Referring to FIGS. 1 and 2, there is shown a fabric 10 comprising a top layer 12 of cross machine direction (CMD) yarns 31-46 and a bottom layer 14 of cross machine direction (CMD) yarns 51-65. The top and bottom CMD layers 12, 14 are interwoven with a system of machine direction (MD) yarns 21-28 in a repeat pattern, as shown.
As will be recognized by those skilled in the art, reference to cross machine direction and machine direction is made with respect to the orientation of the fabric on a papermaking machine. Machine direction is the direction that the fabric travels when installed and used on the papermaking equipment; cross machine direction is perpendicular thereto.
Typically, a fabric may be woven flat so that the MD yarns are strung as warp on the loom. Where the fabric is woven flat, the fabric ends would be seamed together to form an endless belt when the fabric is installed on a papermaking equipment. However, the fabric could be woven endless. In endless weaving, the cross machine direction yarns would normally be the warp. A variety of weaving and seaming techniques are well known in the art including the endless weaving of seamed fabrics.
The papermakers fabric of the present invention is preferably woven with twice as many yarns in the upper CMD layer 12 than in the lower CMD layer 14. The repeat pattern of eight MD yarns interweaves with sixteen upper layer CMD yarns and eight of the larger lower layer CMD yarns per repeat.
With reference to FIG. 2, the detailed weaving of each MD yarn of the repeat is shown. For example, MD yarn 21 weaves under upper CMD yarns 31, 32 and lower CMD yarn 51, between upper CMD yarn 33 and lower CMD yarn 53, under upper CMD yarns 34, 35, 36 and lower CMD yarn 55, between upper CMD yarns 37, 38, 39, 40 and lower CMD yarns 57, 59, over upper CMD yarn 41 and lower CMD 61, under upper CMD yarn 42, between upper CMD yarn 43 and lower CMD 63, over upper CMD yarn 44, between upper CMD yarn 45 and lower CMD yarn 65, and under upper CMD yarn 46 thereafter repeating. Essentially, each MD yarn weaves between top layer 12 CMD yarns 31-46 and bottom layer 14 CMD yarns 51-65, with each MD yarn weaving over only two individual, separate top layer CMD yarns and under two individual, separate bottom layer CMD yarns:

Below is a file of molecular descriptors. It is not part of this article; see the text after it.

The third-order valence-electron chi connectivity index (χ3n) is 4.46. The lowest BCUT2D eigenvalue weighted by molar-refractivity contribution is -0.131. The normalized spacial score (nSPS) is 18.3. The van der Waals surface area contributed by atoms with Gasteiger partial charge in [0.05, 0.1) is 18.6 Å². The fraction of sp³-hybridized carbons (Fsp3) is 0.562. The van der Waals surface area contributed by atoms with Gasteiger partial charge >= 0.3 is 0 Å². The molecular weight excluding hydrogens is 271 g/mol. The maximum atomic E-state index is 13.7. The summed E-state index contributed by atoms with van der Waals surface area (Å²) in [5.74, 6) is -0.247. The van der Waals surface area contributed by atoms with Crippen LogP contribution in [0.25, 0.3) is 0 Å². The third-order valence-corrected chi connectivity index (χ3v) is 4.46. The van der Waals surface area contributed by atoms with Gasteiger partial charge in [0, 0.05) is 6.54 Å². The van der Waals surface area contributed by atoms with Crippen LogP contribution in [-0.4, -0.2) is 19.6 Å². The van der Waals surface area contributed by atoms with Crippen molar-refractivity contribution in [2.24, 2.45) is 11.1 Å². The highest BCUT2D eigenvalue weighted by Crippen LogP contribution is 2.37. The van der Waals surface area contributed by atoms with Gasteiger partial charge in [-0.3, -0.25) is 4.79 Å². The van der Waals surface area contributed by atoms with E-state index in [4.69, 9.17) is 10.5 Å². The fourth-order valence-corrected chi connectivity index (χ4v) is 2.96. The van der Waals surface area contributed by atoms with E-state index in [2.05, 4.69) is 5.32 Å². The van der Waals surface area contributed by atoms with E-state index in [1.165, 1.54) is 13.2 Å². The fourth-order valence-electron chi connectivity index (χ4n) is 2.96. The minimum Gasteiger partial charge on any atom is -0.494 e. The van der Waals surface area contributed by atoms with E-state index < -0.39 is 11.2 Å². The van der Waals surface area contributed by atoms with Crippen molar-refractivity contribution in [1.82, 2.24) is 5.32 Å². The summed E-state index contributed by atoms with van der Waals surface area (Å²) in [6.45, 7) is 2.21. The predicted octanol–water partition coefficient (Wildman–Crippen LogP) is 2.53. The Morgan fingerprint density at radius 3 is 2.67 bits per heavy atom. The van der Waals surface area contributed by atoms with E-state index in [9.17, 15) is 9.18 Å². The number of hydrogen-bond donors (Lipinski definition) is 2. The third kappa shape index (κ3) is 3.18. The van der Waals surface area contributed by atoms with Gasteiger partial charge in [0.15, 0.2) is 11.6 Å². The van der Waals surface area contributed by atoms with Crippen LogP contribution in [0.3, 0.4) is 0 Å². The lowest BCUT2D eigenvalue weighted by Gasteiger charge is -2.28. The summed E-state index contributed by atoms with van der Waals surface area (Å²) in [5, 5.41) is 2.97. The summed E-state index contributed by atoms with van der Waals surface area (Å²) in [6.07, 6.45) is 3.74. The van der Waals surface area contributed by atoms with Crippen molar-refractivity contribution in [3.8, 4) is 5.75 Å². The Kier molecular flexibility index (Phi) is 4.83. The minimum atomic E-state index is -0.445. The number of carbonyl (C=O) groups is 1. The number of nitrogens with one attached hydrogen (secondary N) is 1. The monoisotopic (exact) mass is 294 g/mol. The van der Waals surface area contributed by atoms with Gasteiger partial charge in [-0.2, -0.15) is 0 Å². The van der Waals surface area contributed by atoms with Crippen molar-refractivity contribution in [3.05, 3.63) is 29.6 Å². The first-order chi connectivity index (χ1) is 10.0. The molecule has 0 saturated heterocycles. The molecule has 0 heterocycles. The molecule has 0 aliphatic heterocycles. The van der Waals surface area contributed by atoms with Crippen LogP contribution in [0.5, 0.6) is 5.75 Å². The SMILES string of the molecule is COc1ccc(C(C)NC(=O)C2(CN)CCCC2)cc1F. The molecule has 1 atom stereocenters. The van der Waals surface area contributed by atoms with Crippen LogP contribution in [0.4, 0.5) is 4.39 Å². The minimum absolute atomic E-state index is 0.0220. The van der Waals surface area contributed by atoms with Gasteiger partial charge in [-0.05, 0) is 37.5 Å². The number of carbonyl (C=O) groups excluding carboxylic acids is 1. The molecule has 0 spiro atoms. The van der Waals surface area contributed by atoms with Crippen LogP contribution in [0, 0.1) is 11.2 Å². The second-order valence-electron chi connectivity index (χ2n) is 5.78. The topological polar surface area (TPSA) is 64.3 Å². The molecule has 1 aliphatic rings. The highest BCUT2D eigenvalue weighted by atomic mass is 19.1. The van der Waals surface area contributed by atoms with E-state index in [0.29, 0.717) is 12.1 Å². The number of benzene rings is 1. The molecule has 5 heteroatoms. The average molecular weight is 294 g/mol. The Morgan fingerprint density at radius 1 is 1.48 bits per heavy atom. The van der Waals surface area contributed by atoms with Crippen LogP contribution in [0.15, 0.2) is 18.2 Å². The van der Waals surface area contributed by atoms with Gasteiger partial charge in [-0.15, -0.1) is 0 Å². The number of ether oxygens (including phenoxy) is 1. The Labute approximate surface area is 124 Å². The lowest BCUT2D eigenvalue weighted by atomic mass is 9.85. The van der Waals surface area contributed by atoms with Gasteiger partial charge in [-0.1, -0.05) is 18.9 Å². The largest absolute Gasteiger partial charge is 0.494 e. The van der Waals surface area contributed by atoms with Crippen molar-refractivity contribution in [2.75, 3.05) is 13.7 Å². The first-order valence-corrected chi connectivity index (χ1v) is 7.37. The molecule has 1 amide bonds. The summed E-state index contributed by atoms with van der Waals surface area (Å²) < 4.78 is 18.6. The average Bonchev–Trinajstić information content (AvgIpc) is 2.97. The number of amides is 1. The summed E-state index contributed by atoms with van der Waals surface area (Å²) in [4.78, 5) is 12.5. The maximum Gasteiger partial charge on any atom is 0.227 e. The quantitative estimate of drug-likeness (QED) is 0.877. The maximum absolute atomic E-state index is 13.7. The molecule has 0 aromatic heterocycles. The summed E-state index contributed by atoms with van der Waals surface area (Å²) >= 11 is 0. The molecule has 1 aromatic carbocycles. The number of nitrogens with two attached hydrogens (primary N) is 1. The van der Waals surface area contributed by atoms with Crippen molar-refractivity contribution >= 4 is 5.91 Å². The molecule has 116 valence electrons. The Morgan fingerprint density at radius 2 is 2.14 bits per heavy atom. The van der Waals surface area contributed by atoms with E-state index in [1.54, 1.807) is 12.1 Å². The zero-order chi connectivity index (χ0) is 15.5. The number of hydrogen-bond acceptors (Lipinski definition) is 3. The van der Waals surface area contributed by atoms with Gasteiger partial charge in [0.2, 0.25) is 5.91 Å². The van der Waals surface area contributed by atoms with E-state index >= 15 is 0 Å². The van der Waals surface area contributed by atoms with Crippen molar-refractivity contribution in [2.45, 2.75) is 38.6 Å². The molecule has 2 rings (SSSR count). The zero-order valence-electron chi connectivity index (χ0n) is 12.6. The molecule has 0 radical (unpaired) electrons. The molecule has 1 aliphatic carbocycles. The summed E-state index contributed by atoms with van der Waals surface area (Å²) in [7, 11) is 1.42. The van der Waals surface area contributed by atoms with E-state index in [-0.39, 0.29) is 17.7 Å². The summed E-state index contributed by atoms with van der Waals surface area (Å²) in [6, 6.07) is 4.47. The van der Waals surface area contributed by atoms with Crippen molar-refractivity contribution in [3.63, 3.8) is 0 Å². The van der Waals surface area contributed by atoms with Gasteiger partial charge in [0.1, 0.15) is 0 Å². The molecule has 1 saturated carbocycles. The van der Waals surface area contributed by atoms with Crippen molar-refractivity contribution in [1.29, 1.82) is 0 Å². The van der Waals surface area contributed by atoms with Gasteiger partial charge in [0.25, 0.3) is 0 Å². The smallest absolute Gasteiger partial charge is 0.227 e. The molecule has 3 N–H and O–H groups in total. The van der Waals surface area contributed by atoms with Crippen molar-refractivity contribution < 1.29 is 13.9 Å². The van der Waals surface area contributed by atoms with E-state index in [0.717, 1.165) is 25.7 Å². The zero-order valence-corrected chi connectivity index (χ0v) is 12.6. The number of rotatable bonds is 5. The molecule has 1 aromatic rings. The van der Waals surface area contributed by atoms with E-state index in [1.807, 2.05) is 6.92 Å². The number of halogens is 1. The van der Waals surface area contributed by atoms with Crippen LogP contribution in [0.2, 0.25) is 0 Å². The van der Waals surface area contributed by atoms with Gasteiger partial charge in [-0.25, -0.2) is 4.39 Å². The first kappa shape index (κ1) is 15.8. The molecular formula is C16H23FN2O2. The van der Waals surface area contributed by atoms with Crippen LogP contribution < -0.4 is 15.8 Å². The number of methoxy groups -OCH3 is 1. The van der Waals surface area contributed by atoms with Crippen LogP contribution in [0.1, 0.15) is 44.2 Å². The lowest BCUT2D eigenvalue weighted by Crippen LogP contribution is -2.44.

MD yarn 21 weaving over top layer CMD yarns 41, 44, under bottom CMD yarns 51, 55, and between the other top layer and bottom layer yarns, respectively;
MD yarn 22 weaving over top layer CMD yarns 35, 38, under bottom CMD yarns 61, 65, and between the other top layer and bottom layer yarns, respectively; and
MD yarn 23 weaving over top layer CMD yarns 45, 32, under bottom CMD yarns 55, 59, and between the other top layer and bottom layer yarns, respectively;
MD yarn 24 weaving over top layer CMD yarns 39, 42, under bottom CMD yarns 65, 53, and between the other top layer and bottom layer yarns, respectively;